adrienne mason art

glue + paper + scissors = collage


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Fun with Popular Mechanics (and friends)

I’ve recently moved and, lucky me, my place is equidistant between two auction houses. Tuesday nights I turn left, and Thursday nights I turn right. Well, sometimes. I often just go for an hour or two. It’s good, free entertainment and I find it pretty fascinating, but also sobering. It’s sad how often peoples’ treasured possessions sell for next to nothing (especially those small collectibles that gather dust). Of course I have my eye out for old magazines, catalogues, and ephemera that I’m hoping no one will notice and I can get for under $5, maybe $10 or even $20 if I really love it. I had my eye on a box of old cheques last Thursday—I figured that the fabulous boxes of old postcards and stamps would be snapped up by some collector and out of my reach (and I was correct)—but the damn thing went for $30. Honestly, what use could they possibly have for a box of old cheques? I think I might have to start accosting people, because I’m pretty sure they’re after a few gems in the box and the rest is junk to them, but gold to me.

The next day however, I did manage to snap up a few old issues of Popular Mechanics, Popular Science, and Mechanix Illustrated from the 1940s and ’50s, which I’ve been having a lot of fun with. The ads are hilarious. I made a series of 8 small collages (about 11.5 cm x 11.5 cm) and tried not to think too hard about anything. I just worked fast and, with the exception of the one with the muscle man in which I used a photo transfer (transfer pen), they’re all fairly geometric.

 

 

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Working in a Series

Usually my collages are one offs. They have no relation to the next one I made. Late last year I decided to make a series and to make (slightly) larger pieces than I usually make. Here’s what I came up with using a vintage catalogue (Eaton’s, I think), dictionary bits, paint chips, old textbooks and other random bits of paper. (You can click on the small images to make them larger.)

 

 


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Paint Chips & Postcards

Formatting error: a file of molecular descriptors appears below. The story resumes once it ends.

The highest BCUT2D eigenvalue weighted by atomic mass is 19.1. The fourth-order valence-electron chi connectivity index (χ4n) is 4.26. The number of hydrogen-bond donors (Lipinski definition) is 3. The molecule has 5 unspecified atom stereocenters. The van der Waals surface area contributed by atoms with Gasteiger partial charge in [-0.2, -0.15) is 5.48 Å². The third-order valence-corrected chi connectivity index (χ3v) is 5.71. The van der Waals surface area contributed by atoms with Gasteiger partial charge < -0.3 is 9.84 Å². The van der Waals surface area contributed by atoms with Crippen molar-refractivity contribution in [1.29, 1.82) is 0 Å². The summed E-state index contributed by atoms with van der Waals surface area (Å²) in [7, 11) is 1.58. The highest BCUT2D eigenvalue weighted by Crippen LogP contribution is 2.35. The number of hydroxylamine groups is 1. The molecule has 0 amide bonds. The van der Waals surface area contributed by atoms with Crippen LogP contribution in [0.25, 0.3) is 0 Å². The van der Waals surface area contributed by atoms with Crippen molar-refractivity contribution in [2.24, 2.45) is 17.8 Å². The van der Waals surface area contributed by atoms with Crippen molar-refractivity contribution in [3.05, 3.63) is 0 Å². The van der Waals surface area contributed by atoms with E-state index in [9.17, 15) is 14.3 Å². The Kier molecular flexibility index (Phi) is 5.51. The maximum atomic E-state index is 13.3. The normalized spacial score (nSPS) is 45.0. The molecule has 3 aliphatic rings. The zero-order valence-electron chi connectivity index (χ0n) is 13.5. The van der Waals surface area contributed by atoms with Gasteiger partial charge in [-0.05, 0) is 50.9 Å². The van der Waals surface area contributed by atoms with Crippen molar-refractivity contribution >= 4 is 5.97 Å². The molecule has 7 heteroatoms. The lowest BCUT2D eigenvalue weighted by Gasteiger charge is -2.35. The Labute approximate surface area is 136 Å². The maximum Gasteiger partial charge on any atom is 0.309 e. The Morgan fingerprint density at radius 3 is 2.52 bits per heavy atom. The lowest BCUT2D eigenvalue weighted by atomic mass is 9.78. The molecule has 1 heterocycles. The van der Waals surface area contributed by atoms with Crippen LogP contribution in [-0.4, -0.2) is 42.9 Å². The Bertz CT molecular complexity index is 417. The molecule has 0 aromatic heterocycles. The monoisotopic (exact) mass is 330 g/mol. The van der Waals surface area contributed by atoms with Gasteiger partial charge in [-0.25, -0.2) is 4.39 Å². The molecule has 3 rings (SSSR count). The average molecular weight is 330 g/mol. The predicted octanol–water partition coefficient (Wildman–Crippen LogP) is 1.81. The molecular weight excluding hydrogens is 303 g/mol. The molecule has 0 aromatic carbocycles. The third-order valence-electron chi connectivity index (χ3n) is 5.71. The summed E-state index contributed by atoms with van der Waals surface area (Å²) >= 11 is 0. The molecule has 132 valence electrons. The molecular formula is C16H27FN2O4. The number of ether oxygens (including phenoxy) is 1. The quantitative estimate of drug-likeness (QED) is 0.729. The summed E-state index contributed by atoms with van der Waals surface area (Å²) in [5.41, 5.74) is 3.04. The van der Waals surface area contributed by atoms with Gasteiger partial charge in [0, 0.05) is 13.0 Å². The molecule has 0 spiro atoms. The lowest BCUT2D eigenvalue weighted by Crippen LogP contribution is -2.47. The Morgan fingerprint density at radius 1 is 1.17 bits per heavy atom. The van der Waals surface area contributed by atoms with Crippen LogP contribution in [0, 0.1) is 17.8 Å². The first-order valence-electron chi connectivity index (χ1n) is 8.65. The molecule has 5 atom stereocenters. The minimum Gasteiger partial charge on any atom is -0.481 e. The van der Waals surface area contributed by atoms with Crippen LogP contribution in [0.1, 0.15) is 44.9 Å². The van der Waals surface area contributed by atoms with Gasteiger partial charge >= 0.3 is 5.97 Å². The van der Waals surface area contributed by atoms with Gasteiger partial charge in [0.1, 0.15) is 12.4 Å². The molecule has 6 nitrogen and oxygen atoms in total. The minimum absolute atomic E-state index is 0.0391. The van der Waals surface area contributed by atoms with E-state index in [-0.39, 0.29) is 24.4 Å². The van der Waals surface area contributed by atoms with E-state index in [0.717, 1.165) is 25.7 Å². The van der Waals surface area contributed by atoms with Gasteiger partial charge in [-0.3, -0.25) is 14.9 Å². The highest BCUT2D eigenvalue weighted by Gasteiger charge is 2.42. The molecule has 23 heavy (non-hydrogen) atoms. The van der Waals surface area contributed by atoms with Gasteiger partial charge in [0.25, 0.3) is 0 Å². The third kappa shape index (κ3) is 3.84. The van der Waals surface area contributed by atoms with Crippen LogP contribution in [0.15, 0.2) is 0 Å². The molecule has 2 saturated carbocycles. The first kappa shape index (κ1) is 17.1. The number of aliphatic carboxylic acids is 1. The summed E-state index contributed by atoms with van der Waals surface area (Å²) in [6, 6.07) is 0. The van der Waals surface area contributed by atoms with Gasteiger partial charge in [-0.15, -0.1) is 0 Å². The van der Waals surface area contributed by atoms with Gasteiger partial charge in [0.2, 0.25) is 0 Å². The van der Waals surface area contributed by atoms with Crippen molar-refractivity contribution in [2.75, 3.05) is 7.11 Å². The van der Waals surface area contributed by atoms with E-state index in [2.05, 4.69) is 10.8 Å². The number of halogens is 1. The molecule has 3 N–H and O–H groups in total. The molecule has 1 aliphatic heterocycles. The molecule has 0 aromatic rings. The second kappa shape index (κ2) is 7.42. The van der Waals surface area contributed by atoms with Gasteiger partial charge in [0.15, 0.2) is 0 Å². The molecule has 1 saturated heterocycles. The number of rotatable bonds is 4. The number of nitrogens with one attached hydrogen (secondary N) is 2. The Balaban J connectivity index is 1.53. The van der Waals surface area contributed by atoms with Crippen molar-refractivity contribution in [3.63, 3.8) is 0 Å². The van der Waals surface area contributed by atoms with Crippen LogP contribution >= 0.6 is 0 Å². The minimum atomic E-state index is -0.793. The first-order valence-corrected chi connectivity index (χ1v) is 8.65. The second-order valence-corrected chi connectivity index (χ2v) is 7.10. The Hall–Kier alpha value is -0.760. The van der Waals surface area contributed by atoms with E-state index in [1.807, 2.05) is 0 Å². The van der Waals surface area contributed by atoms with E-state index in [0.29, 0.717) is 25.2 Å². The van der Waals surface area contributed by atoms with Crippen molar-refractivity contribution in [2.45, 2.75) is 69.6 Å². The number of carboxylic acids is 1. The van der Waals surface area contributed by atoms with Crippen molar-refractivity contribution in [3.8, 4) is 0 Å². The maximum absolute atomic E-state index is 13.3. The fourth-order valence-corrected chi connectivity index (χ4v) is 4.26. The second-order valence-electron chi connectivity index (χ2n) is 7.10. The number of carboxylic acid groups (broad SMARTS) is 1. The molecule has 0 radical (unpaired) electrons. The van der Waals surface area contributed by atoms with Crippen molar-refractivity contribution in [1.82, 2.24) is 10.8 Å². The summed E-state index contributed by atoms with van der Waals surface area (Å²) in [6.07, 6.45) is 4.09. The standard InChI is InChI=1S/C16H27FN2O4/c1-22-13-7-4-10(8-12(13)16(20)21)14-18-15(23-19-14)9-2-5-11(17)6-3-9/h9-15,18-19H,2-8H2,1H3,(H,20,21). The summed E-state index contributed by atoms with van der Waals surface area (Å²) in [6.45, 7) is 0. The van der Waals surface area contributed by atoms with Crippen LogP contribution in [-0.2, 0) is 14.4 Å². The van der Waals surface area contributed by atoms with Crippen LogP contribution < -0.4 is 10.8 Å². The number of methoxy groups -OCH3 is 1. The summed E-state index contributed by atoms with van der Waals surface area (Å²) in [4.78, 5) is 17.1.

For something completely different, I’ve been playing with adding a single image to two types of backgrounds: paint chips and postcards. The paint chips haven’t scanned that well because I used a lighter colour (and my scanner clearly needs a clean!), but I’ll continue to play around with this idea. It was quite freeing just choosing one image. Fun (and slightly silly) times in the studio.


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Helen’s Mystery Postcards

Not to be confused with artist Tofu‘s project, Helen’s Postcards, I have a little postcard mystery on my hands. I was cleaning up my studio/office in Tofino when I came across a stack of postcards. I have no idea where they came from and neither does anyone else I asked. I really (really) hope I didn’t actually buy them because I have absolutely no recollection of doing so, which is a bit scary. There are some rare beauties in the stack from places in British Columbia, but most are from the States (a lot from New York) and those that are addressed are to Miss Helen Booth in Calgary (& sometimes to her mother, Mrs. A. Booth, as well). Most seem to be from the 1950s. Here’s one of my favourites:

Helen'sPostcard_1

The note from Doris on the reverse is pretty awesome, too:

Dear Helen,

This is the most casual place you could imagine. Run around half the time without shoes on. See people shopping in posh stores in bathing suits. Bought myself a “Miss Hawaii” bathing suit. Ocean perfect for swimming. You won’t know me when I come home — what with my deep tan and sun-bleached hair.

Love, Doris.

P.S. Men are the same the world over.

Is that not the best postscript?